While the estimated amount of people sleeping rough in England has increased by 16% in the year 2015 – 2016, the North West experienced an increase of 42%. The challenge of creating a census on an issue such as homelessness means that statistics are by no means definitive: it’s difficult to gather data, and methods are inefficient and inaccurate.
However, this by no means suggests that they should be ignored. Rather, the difficulty comprehending the extent of homelessness points to the fact that it demands more attention.
Often surveys consist of an organised head count taken place on one night. This means that some individuals who do not have a home may not be accounted for as they could be resting temporarily in squats, hostels, or on sofas of friends or family members. This is known as hidden homelessness. Research conducted by the charity Crisis estimated that 62% of single homeless people are part of the hidden homeless. This illuminates a key aspect of the experience of homelessness: the transience of shelter.
Squats, which are normally taken up in abandoned buildings, can provide invaluable help to the homeless, and the support they provide can even surpass solitary housing. Though often denigrated in mainstream media as squalid and harmful, squats can provide the emotional and practical help for homeless people to regain a sense of community, and regain a sense of home.
In 2015, many of Manchester’s homeless residents took up space under the bridge on Oxford Road by the MMU. This was known as The Ark and acted as a place for people to sleep in tents, gather food from passers by, and enlighten the public’s consciousness of what homelessness looks like. Speakers would be frank, honest and answer any questions posed by the public within reason. There would also be fruit for passers by to eat; demonstrating that people without a home still have a lot to offer.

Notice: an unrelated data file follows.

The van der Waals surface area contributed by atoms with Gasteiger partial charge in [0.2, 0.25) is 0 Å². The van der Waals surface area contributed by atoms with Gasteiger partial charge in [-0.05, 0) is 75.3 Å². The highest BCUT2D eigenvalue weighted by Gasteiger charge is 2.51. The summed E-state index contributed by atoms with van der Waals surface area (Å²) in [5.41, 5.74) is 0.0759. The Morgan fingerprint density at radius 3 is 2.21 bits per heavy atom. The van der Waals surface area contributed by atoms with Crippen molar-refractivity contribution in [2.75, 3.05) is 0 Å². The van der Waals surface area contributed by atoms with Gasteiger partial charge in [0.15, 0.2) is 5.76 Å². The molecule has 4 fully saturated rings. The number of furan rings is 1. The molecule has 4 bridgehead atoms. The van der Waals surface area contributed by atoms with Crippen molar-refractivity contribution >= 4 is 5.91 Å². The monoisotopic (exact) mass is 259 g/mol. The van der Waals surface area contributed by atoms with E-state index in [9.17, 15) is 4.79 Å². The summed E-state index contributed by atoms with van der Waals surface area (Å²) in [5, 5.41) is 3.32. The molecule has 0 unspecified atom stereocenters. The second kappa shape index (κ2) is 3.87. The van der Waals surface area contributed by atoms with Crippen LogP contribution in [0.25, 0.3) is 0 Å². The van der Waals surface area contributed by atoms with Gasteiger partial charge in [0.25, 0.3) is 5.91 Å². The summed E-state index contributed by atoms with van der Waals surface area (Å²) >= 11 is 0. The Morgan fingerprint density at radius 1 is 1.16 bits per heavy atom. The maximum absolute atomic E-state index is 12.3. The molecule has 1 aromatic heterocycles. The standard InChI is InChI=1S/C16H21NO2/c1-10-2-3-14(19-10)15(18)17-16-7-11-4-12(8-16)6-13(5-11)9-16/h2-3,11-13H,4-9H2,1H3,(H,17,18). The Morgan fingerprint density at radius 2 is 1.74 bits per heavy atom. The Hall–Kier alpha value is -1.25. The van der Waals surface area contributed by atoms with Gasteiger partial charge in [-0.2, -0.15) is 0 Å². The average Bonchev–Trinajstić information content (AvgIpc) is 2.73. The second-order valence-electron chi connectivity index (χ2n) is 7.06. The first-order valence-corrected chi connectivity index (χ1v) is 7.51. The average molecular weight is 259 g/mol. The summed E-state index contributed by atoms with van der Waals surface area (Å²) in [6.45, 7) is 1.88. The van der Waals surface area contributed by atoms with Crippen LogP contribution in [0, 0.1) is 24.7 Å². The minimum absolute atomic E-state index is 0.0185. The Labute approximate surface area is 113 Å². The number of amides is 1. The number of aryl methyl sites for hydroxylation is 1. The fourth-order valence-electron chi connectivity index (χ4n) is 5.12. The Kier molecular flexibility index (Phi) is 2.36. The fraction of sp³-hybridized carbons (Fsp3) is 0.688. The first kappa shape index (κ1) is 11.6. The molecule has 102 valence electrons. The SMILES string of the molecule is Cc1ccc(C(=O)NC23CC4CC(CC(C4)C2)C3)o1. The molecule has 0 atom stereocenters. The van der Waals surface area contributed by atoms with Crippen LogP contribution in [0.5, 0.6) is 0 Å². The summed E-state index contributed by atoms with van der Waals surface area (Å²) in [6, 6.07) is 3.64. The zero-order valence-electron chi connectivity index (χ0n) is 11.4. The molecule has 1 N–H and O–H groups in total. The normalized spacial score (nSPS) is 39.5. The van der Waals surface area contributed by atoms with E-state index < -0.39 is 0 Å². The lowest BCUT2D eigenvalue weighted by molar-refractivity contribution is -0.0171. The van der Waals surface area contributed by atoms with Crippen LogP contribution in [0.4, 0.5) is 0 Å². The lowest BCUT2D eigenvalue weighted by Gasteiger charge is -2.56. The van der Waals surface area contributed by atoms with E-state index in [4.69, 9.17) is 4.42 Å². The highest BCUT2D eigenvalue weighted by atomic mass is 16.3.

This peaceful act was sadly closed down, with police and bailiffs taking away the rough sleepers and activists. The council, who leased the area to Manchester Metropolitan University, were opposed to the homeless shelter, and together with the MMU worked to close it down completely.
When councils are liable to grant planning permission for food festivals, pop-up gin bars, coffee trucks and capitalist revenues, it feels sad that in the same city shelters for human beings pop up and are swiftly struck down. The council, and the government as a whole, need to provide a solution, rather than just shutting down attempts at self-housing.
Homeless people are kept in a constant state of transiency: meagre council budgets are directed at measures such as anti-homeless spikes rather than any sort of long-term, substantial solution. Not in this doorway, not in this park, not in that squat: it is as though the authorities want the reality of homelessness to vanish simply by moving it on, swept under the proverbial rug.
Rough sleepers must be humanized, even blanketing the people into a category of ‘the homeless’ is unfair. Each person who lives on the street, or elsewhere, is an individual. These are lives not statistics, people not numbers.
The solution lies in giving people an identity, by keeping the pressure on the council to act through petitions and lobbying, but also by publicly displaying support for those sleeping rough. In accordance with the permission for open-air food parties and new business revenues, the council respond to public demand.
However, despite 2,000 people signing the petition for The Ark to remain open, the council and the MMU still chose to remove the shelter. Figures from one night in November last year stated that there are now 189 rough sleepers in Greater Manchester, a number that has quadrupled since 2010. This does not even take into account the hidden homeless, or even those sleeping in places the surveyors could not find outdoors.
Rough sleepers come from a range of backgrounds such as abusive homes, financial difficulty, unemployment, and untreated mental health conditions. Instead of excluding those affected by the right to shelter, we need to act to include them into the economy by building centres and free shelters in which people can work and find livelihood and passions. Shelter is a human need, and a lack of it leads a dangerous route to poor health, with any vision of recovery fading ever further.
We must include, support, recognise, and humanize.
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